A stunning report last week by the Reuters news service found that 10 of the 15 top Republicans running for secretary of state in five key battleground states — where the post, unlike Pennsylvania, is an elected position — “have either declared that the 2020 election was stolen or called for their state’s results to be invalidated or further investigated.” Several of these candidates have already been Trump-endorsed, including Arizona’s Finchem but also Georgia Congressman Jody Hice, who is running to get rid of Raffensperger and called Jan. 6 “our 1776 moment.”
Pennsylvania — the closest battleground state with the most electoral votes, where the election was called for Biden last November — is a powerful example of exactly what the Trump scheme to unwind American democracy looks like. In Harrisburg, Republican legislative leaders — after weeks of lobbying and browbeating by Trump himself — are plowing ahead with their unpopular plan to yet again review (definitely NOT an audit) the 2020 outcome, which involves handing over my personal data and that of 9 million other voters to an unknown but probably dodgy vendor. Again, the medium — creating chaos — is the message.
The Democratic state attorney general, Josh Shapiro, has seized on this abuse of personal data in filing a lawsuit seeking to stop the GOP probe before it gets off the ground. That’s the right thing to do on Shapiro’s part, but it’s not the most important thing the Montgomery County politico can do to save democracy, in either America or its Keystone State. Shapiro is also the presumed front-runner to become his party’s nominee for governor. If he wins, he will pick the next secretary of state — and thwart a key element of Trump’s scheme.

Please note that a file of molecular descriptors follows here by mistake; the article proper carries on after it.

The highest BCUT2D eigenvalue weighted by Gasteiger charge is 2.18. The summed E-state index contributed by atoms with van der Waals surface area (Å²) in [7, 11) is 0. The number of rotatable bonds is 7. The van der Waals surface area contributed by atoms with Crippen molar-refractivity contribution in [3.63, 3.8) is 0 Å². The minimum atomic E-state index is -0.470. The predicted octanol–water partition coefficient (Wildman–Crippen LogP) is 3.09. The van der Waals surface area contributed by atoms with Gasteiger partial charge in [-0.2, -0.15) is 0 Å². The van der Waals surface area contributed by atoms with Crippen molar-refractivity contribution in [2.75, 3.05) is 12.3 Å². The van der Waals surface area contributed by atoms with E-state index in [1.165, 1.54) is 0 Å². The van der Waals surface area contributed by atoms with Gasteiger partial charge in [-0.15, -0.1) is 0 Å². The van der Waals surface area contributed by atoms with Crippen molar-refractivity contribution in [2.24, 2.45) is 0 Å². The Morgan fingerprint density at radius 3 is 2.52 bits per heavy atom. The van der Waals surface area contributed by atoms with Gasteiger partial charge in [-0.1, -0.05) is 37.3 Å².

If the GOP wins Pennsylvania’s open 2022 gubernatorial race to replace term-limited Democratic Gov. Tom Wolf — and the governor’s mansion has flipped parties without fail since the 1960s — then the secretary of state pick will be made by a Republican who will surely have to curry favor with Trump to get through a crowded primary. One of the front-runners is a mirror image of Arizona’s Finchem — State Sen. Doug Mastriano, who organized buses to Capitol Hill on Jan. 6 and was photographed near the insurrection. If Mastriano or one of several other Trump-crazed candidates wins the general election, it’s a lock that Pennsylvania’s 48th governor will name a secretary of state who will work feverishly to restrict voting rights in the run-up to the 2024 presidential election, and — if Trump gets fewer votes, again — cast doubt on the outcome, or work to simply ignore the results, as would be expected in a dictatorship.
So while, yes, Pennsylvania’s governor’s race will be important for the usual reasons like education funding or the fate of fracking, this time around voters are essentially tasked with preserving America’s 245-year experience with democracy ... or not. We need to listen with great care to what former conservatives like Robert Kagan or Steve Schmidt are trying to tell us. The future of the United States, and its vital yet imperfect promises of liberty, are at the edge of a cliff, looking over the edge. We must seize this moment to pull it back.